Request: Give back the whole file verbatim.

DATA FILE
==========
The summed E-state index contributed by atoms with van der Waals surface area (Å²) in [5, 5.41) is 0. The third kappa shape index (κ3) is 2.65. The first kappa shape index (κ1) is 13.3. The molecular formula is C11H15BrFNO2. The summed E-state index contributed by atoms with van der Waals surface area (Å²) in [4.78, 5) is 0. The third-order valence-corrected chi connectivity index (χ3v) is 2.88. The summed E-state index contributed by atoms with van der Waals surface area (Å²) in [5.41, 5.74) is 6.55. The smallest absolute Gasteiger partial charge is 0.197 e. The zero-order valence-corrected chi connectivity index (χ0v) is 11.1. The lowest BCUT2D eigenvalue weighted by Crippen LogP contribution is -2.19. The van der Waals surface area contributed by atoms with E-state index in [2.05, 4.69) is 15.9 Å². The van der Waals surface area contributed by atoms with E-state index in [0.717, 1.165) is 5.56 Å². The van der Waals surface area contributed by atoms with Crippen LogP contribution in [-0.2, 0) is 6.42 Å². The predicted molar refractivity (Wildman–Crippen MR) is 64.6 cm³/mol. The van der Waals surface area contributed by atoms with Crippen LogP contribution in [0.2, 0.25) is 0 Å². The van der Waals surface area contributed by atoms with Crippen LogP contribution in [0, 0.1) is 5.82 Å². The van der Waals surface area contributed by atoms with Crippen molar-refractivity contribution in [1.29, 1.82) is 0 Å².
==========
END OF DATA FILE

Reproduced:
The summed E-state index contributed by atoms with van der Waals surface area (Å²) in [5, 5.41) is 0. The third kappa shape index (κ3) is 2.65. The first kappa shape index (κ1) is 13.3. The molecular formula is C11H15BrFNO2. The summed E-state index contributed by atoms with van der Waals surface area (Å²) in [4.78, 5) is 0. The third-order valence-corrected chi connectivity index (χ3v) is 2.88. The summed E-state index contributed by atoms with van der Waals surface area (Å²) in [5.41, 5.74) is 6.55. The smallest absolute Gasteiger partial charge is 0.197 e. The zero-order valence-corrected chi connectivity index (χ0v) is 11.1. The lowest BCUT2D eigenvalue weighted by Crippen LogP contribution is -2.19. The van der Waals surface area contributed by atoms with E-state index in [2.05, 4.69) is 15.9 Å². The van der Waals surface area contributed by atoms with E-state index in [0.717, 1.165) is 5.56 Å². The van der Waals surface area contributed by atoms with Crippen LogP contribution in [-0.2, 0) is 6.42 Å². The predicted molar refractivity (Wildman–Crippen MR) is 64.6 cm³/mol. The van der Waals surface area contributed by atoms with Crippen LogP contribution in [0.2, 0.25) is 0 Å². The van der Waals surface area contributed by atoms with Crippen LogP contribution in [0, 0.1) is 5.82 Å². The van der Waals surface area contributed by atoms with Crippen molar-refractivity contribution in [1.29, 1.82) is 0 Å².